Chat

Avatar
 People Online

 

 
Check out our join a math rock band listings!

 

Locations so far include London, North Carolina, Singapore, Italy and more!

Tags

Submit

Ask Me Anything

Review - Breathing Patterns/Gills Split
When I was first presented with this split I had no fundamental ideas of what to expect. The bands were foreign to me, and so I dived in head first as if into a water slide, unaware of what twists and turns might occur as I underwent this journey. I must say this was the bumpiest water slide I’ve ever been through. 
Should you be new to these bands as well, you need to understand that there’s nothing precisely like this on this earth. Maybe alike in theory, but you can tell they didn’t just rip off someone’s sound. And so, naturally, I’ll work my way from one band to the other.
Breathing Patterns is probably what held my attention longer. Clear influences lie in indie and possibly emo rock, but they certainly mold these influences into their very own sound. The dark, heavy melodies bend and curve around the haunting vocals mixed underneath the instruments. It’s on the verge of macab, hearing the catacomb that is the first song, “Here’s to You, Dr. Seuss”, melts into the jammy breakdown song of “sunscreen” that contains some heavy, angry vocals a little ways in.
What you’ll take good notice of is the occasional noise breakdowns that break up the jams, leading into some minor chord-laden vocals that speak greater than normal words would. Overall, the Breathing Patterns side of the split was very solid and emo-reminiscent with interestingly mixed vocals and heavy, dark guitar work.
Now we come to the Gills side, which was much harder for me to put a finger on because I don’t listen to a lot of modern grunge, and this is obviously post-modern grunge. I’ve never heard any band classify themself as math rock and grunge at the same time, and if this was its own genre, this is what I would picture it being. All I can say about the immediate feeling it presents is heavy, heavy, heavy. The mixing is heavy, the guitar is heavy, the drums are heavy, and when there is singing, you’d better believe it’s heavy. It definitely produces a dark, chaotic vibe. If you’re into grunge, pick up this side of the split as well. As for me, I much preferred the second song as opposed to the first, as the first seemed to drag on a bit, although I really liked the strange melody at the end. The second, although, was more jammy and crazy like you’d expect math rock to be, and the singing makes it really interesting.
Looking back, you’ll really notice the great instrumental skill both bands possess, although it’s much different from the norm. If you don’t like grunge, you probably won’t be into the Gills side, and if you’re not into the original indie punk rock you probably won’t like Breathing Patterns, it’s all a matter of preference. The variation in styles really brings to light that genre doesn’t matter nearly as much as we think it does, just that these bands’ skill levels will make any lover of music happy.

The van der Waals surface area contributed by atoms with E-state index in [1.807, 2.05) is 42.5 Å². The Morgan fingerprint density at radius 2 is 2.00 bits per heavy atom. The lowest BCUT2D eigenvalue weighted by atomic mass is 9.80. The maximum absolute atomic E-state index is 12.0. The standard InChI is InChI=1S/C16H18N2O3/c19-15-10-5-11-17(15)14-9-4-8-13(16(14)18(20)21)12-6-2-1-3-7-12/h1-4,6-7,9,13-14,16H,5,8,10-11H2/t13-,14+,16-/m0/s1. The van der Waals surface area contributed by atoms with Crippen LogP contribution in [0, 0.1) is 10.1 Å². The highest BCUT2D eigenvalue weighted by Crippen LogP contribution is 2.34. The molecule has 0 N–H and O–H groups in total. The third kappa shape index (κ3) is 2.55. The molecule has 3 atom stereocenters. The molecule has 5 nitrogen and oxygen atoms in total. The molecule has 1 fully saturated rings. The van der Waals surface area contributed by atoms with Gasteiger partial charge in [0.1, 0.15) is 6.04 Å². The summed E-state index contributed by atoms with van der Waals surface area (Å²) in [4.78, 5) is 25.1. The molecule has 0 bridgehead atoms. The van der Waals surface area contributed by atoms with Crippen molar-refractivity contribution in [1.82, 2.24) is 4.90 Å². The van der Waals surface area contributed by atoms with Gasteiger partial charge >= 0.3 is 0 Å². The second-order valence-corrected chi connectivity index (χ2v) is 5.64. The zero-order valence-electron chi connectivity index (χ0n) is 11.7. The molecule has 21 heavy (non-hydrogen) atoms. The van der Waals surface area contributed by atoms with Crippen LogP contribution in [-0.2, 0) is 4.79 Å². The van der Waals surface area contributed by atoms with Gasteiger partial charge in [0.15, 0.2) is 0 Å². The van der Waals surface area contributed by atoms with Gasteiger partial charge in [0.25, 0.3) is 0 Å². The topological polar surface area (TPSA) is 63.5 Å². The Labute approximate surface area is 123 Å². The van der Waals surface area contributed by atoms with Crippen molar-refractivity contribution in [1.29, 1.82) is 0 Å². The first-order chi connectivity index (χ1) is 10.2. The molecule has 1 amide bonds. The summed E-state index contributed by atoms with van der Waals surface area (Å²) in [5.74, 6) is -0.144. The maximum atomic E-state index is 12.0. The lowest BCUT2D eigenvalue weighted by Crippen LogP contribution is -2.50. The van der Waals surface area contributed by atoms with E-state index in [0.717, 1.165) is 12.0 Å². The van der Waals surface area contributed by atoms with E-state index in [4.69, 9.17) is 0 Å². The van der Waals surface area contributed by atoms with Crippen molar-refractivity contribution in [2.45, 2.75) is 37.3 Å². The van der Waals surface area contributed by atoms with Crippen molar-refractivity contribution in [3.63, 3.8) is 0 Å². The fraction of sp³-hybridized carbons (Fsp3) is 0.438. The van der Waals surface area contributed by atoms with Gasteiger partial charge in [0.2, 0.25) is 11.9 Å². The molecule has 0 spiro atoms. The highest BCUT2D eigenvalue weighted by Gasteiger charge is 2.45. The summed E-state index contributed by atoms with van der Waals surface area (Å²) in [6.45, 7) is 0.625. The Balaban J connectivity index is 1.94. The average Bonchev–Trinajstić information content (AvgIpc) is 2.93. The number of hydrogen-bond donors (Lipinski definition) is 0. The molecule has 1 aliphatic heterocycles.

Review - Breathing Patterns/Gills Split

When I was first presented with this split I had no fundamental ideas of what to expect. The bands were foreign to me, and so I dived in head first as if into a water slide, unaware of what twists and turns might occur as I underwent this journey. I must say this was the bumpiest water slide I’ve ever been through. 

Should you be new to these bands as well, you need to understand that there’s nothing precisely like this on this earth. Maybe alike in theory, but you can tell they didn’t just rip off someone’s sound. And so, naturally, I’ll work my way from one band to the other.

Breathing Patterns is probably what held my attention longer. Clear influences lie in indie and possibly emo rock, but they certainly mold these influences into their very own sound. The dark, heavy melodies bend and curve around the haunting vocals mixed underneath the instruments. It’s on the verge of macab, hearing the catacomb that is the first song, “Here’s to You, Dr. Seuss”, melts into the jammy breakdown song of “sunscreen” that contains some heavy, angry vocals a little ways in.

What you’ll take good notice of is the occasional noise breakdowns that break up the jams, leading into some minor chord-laden vocals that speak greater than normal words would. Overall, the Breathing Patterns side of the split was very solid and emo-reminiscent with interestingly mixed vocals and heavy, dark guitar work.

Now we come to the Gills side, which was much harder for me to put a finger on because I don’t listen to a lot of modern grunge, and this is obviously post-modern grunge. I’ve never heard any band classify themself as math rock and grunge at the same time, and if this was its own genre, this is what I would picture it being. All I can say about the immediate feeling it presents is heavy, heavy, heavy. The mixing is heavy, the guitar is heavy, the drums are heavy, and when there is singing, you’d better believe it’s heavy. It definitely produces a dark, chaotic vibe. If you’re into grunge, pick up this side of the split as well. As for me, I much preferred the second song as opposed to the first, as the first seemed to drag on a bit, although I really liked the strange melody at the end. The second, although, was more jammy and crazy like you’d expect math rock to be, and the singing makes it really interesting.

Looking back, you’ll really notice the great instrumental skill both bands possess, although it’s much different from the norm. If you don’t like grunge, you probably won’t be into the Gills side, and if you’re not into the original indie punk rock you probably won’t like Breathing Patterns, it’s all a matter of preference. The variation in styles really brings to light that genre doesn’t matter nearly as much as we think it does, just that these bands’ skill levels will make any lover of music happy.

  • Thursday, Aug 09, 2012
  • 7

Share it!

×